Abilities are the building blocks of sport and therefore without them skills would not be able to develop fully. Examples of abilities needed in sport are hand-eye coordination, flexibility and speed. Abilities are innate and are largely determined genetically.
There are two different categories of ability - psychomotor ability and gross motor ability. Psychomotor ability is the processing of information and initiation of a movement, for example reacting quickly to a starting gun in a sprint race. Gross motor ability involves actual movement, for example the speed you sprint.
Techniques are the basic movements of any sport or event, for example a block start in a sprint race. They can be combined to form a pattern of movement. This is done in triple jump where there is a running stage followed by a hop, skip and jump. Techniques are learnt and developed and all sports people must possess them.
In 'Information and skill', Professor GP Meredith defined skill as:
'The successful integration of a hierarchy of abilities
appropriate to a given task under given conditions.'
He is saying that skill is made up of a number of abilities. Therefore, to develop a skill you need to have ability. In 'Advanced PE for Edexcel' by Galligan et al, 2000, the following equation is given:
SKILL = ABILITY + TECHNIQUE
This equation shows that ability and technique are associated with skill. In order to be able to perform a skill correctly, the correct technique is needed. To be able to learn the technique, you need to have the necessary abilities. For example, in gymnastics, the abilities of balance, strength and flexibility are needed to learn the correct technique to perform a handstand, which is the skill. Without ability and technique, a skill will not be able to develop fully.
A quote by Knapp in 1963 states that:
'Skill is gained through learning. Skill is said to be learned behavior.'
Both skill and technique are learnt and developed, whereas ability is innate. Because skill and technique are learnt, they are dependent on practice to be able to progress. As ability is innate, you are born with specific abilities, which will help you to develop skills and techniques. For example, if you are of average height, have good coordination and have an abundance of fast-twitch fibres in your legs then you have the ability to become a sprinter. Although ability is said to be innate, research has shown that some abilities can be enhanced, especially in early childhood. However, innate abilities are needed to reach the highest levels in sport.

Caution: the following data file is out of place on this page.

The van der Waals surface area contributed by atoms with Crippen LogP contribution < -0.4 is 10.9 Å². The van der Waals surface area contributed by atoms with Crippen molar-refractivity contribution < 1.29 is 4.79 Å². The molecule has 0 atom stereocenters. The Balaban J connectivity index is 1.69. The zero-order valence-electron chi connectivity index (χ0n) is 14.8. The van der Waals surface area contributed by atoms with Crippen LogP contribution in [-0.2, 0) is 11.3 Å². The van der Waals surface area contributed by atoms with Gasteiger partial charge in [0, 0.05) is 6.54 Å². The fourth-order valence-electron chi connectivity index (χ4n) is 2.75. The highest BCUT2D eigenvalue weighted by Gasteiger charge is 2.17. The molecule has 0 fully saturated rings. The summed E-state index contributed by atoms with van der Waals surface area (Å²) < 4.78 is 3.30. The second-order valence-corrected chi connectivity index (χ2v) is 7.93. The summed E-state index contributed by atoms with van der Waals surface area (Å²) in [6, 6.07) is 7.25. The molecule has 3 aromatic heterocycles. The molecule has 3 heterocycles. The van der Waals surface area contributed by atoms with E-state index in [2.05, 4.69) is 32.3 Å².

There are various methods of teaching a new skill. The pure-part method breaks the skill down into smaller parts, which are learnt separately and practiced until they have been perfected. All of the parts are then joined together to perform the whole skill. This method could be used to teach a tennis serve. The serve would be broken down into four parts - the toss, bringing the racket back, striking the ball and the follow through. Once each of these parts has been learnt and perfected, all of the parts would be joined together so that the learner could perform the whole serve.
The whole-part-whole method is similar to the pure-part method, but the whole skill is performed first before it is broken down into stages. Once each stage has been perfected, the whole skill is then performed again.
The progressive-part method is often referred to as 'chaining' because it is broken down into stages, which are thought of as links of a chain. The person learns the first part, or 'link', and then adds on the second link. The person practices the two links together and then adds the third link, and so on until the whole skill is performed.
To teach a beginner a skill, the best method to use would be a combination of the whole-part-whole method and the progressive-part method. Carrying out the whole skill first allows the learner to see what the whole skill is like so they know what they are aiming to achieve. Breaking the skill down into parts would enable them to concentrate on a small chunk of the skill at a time, so that they can perfect each part. Having performed the whole skill first, they will understand how each part is involved in the skill. After each part has been learnt, it would be useful to then 'chain' the parts together, practicing the first two parts together, and then linking on the third part and so on until they are able to perform the whole skill correctly.
A skill practice for a more experienced person would be based on the pure-part method. This would allow them to practice each part of the skill separately to improve the standard of the overall skill. The whole skill could then be carried out to see how the practice of the individual parts has improved the overall performance of the skill.